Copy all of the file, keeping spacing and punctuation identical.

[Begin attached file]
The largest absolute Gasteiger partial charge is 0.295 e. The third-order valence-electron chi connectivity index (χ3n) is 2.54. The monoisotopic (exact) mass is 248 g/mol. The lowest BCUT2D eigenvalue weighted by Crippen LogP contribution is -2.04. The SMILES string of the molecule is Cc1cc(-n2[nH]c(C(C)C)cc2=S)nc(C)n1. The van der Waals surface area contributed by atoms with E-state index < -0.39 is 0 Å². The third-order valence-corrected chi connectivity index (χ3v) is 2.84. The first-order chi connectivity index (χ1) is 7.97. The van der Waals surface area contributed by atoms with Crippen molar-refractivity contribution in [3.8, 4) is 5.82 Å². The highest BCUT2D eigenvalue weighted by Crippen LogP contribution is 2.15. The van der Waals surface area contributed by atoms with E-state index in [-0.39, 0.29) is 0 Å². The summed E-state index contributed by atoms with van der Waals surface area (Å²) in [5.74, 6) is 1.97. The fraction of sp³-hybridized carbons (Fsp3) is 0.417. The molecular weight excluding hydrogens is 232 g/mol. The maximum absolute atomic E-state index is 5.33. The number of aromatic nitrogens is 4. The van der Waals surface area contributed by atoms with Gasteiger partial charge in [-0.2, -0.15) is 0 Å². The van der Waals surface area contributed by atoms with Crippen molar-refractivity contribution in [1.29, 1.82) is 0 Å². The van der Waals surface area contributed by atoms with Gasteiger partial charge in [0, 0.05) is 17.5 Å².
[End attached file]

The largest absolute Gasteiger partial charge is 0.295 e. The third-order valence-electron chi connectivity index (χ3n) is 2.54. The monoisotopic (exact) mass is 248 g/mol. The lowest BCUT2D eigenvalue weighted by Crippen LogP contribution is -2.04. The SMILES string of the molecule is Cc1cc(-n2[nH]c(C(C)C)cc2=S)nc(C)n1. The van der Waals surface area contributed by atoms with E-state index < -0.39 is 0 Å². The third-order valence-corrected chi connectivity index (χ3v) is 2.84. The first-order chi connectivity index (χ1) is 7.97. The van der Waals surface area contributed by atoms with Crippen molar-refractivity contribution in [3.8, 4) is 5.82 Å². The highest BCUT2D eigenvalue weighted by Crippen LogP contribution is 2.15. The van der Waals surface area contributed by atoms with E-state index in [-0.39, 0.29) is 0 Å². The summed E-state index contributed by atoms with van der Waals surface area (Å²) in [5.74, 6) is 1.97. The fraction of sp³-hybridized carbons (Fsp3) is 0.417. The molecular weight excluding hydrogens is 232 g/mol. The maximum absolute atomic E-state index is 5.33. The number of aromatic nitrogens is 4. The van der Waals surface area contributed by atoms with Gasteiger partial charge in [-0.2, -0.15) is 0 Å². The van der Waals surface area contributed by atoms with Crippen molar-refractivity contribution in [1.29, 1.82) is 0 Å². The van der Waals surface area contributed by atoms with Gasteiger partial charge in [0, 0.05) is 17.5 Å².